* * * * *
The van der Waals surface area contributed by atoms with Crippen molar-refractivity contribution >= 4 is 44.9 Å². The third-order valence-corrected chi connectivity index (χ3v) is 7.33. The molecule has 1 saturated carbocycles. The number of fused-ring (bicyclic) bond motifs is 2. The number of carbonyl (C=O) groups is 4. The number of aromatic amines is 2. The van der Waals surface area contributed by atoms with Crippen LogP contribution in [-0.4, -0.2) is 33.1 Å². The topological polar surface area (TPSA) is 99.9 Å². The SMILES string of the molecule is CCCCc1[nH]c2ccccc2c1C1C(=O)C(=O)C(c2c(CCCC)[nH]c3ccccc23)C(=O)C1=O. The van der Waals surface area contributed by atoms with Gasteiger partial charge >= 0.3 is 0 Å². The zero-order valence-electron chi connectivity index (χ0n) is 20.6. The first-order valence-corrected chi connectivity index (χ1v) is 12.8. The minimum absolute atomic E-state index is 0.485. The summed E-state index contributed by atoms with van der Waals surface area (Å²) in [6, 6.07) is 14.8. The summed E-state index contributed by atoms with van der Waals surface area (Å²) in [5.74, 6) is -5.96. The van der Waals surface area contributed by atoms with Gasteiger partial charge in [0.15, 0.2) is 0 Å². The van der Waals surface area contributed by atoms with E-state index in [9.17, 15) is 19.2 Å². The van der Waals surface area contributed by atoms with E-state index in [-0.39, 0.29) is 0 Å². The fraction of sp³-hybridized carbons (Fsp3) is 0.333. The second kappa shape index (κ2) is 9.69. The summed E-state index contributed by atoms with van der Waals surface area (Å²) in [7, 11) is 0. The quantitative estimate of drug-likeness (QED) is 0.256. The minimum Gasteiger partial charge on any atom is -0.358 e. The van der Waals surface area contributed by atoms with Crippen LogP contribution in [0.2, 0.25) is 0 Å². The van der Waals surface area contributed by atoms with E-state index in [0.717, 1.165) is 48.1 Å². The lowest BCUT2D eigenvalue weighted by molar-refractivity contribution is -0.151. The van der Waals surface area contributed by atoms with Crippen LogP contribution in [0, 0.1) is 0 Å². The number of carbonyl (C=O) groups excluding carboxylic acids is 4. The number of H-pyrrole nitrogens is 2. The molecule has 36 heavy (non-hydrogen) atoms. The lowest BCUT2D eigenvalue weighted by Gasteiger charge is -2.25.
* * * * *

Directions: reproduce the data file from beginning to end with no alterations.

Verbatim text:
The van der Waals surface area contributed by atoms with Crippen molar-refractivity contribution >= 4 is 44.9 Å². The third-order valence-corrected chi connectivity index (χ3v) is 7.33. The molecule has 1 saturated carbocycles. The number of fused-ring (bicyclic) bond motifs is 2. The number of carbonyl (C=O) groups is 4. The number of aromatic amines is 2. The van der Waals surface area contributed by atoms with Crippen LogP contribution in [-0.4, -0.2) is 33.1 Å². The topological polar surface area (TPSA) is 99.9 Å². The SMILES string of the molecule is CCCCc1[nH]c2ccccc2c1C1C(=O)C(=O)C(c2c(CCCC)[nH]c3ccccc23)C(=O)C1=O. The van der Waals surface area contributed by atoms with Gasteiger partial charge >= 0.3 is 0 Å². The zero-order valence-electron chi connectivity index (χ0n) is 20.6. The first-order valence-corrected chi connectivity index (χ1v) is 12.8. The minimum absolute atomic E-state index is 0.485. The summed E-state index contributed by atoms with van der Waals surface area (Å²) in [6, 6.07) is 14.8. The summed E-state index contributed by atoms with van der Waals surface area (Å²) in [5.74, 6) is -5.96. The van der Waals surface area contributed by atoms with Gasteiger partial charge in [0.15, 0.2) is 0 Å². The van der Waals surface area contributed by atoms with E-state index in [9.17, 15) is 19.2 Å². The van der Waals surface area contributed by atoms with E-state index in [-0.39, 0.29) is 0 Å². The fraction of sp³-hybridized carbons (Fsp3) is 0.333. The second kappa shape index (κ2) is 9.69. The summed E-state index contributed by atoms with van der Waals surface area (Å²) in [7, 11) is 0. The quantitative estimate of drug-likeness (QED) is 0.256. The minimum Gasteiger partial charge on any atom is -0.358 e. The van der Waals surface area contributed by atoms with Crippen LogP contribution in [0.2, 0.25) is 0 Å². The van der Waals surface area contributed by atoms with E-state index in [0.717, 1.165) is 48.1 Å². The lowest BCUT2D eigenvalue weighted by molar-refractivity contribution is -0.151. The van der Waals surface area contributed by atoms with Crippen LogP contribution in [0, 0.1) is 0 Å². The number of carbonyl (C=O) groups excluding carboxylic acids is 4. The number of H-pyrrole nitrogens is 2. The molecule has 36 heavy (non-hydrogen) atoms. The lowest BCUT2D eigenvalue weighted by Gasteiger charge is -2.25.